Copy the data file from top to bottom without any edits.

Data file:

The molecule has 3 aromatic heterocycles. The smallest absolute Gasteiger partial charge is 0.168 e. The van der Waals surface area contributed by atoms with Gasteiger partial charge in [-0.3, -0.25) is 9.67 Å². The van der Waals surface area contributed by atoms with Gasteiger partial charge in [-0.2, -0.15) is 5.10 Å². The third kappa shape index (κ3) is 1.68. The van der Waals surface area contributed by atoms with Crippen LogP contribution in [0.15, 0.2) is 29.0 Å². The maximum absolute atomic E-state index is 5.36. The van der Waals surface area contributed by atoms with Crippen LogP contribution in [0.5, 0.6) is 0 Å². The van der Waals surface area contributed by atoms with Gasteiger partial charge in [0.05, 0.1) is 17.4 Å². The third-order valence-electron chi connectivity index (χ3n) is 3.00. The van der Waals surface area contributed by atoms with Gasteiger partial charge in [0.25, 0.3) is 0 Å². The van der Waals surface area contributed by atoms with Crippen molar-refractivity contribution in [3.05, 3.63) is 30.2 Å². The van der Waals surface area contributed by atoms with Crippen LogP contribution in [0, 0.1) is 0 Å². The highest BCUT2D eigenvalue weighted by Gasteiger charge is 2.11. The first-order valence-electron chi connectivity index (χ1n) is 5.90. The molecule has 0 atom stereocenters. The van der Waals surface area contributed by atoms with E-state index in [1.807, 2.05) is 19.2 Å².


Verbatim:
The molecule has 3 aromatic heterocycles. The smallest absolute Gasteiger partial charge is 0.168 e. The van der Waals surface area contributed by atoms with Gasteiger partial charge in [-0.3, -0.25) is 9.67 Å². The van der Waals surface area contributed by atoms with Gasteiger partial charge in [-0.2, -0.15) is 5.10 Å². The third kappa shape index (κ3) is 1.68. The van der Waals surface area contributed by atoms with Crippen LogP contribution in [0.15, 0.2) is 29.0 Å². The maximum absolute atomic E-state index is 5.36. The van der Waals surface area contributed by atoms with Crippen LogP contribution in [0.5, 0.6) is 0 Å². The van der Waals surface area contributed by atoms with Gasteiger partial charge in [0.05, 0.1) is 17.4 Å². The third-order valence-electron chi connectivity index (χ3n) is 3.00. The van der Waals surface area contributed by atoms with Gasteiger partial charge in [0.25, 0.3) is 0 Å². The van der Waals surface area contributed by atoms with Crippen molar-refractivity contribution in [3.05, 3.63) is 30.2 Å². The van der Waals surface area contributed by atoms with Crippen LogP contribution in [0, 0.1) is 0 Å². The highest BCUT2D eigenvalue weighted by Gasteiger charge is 2.11. The first-order valence-electron chi connectivity index (χ1n) is 5.90. The molecule has 0 atom stereocenters. The van der Waals surface area contributed by atoms with E-state index in [1.807, 2.05) is 19.2 Å².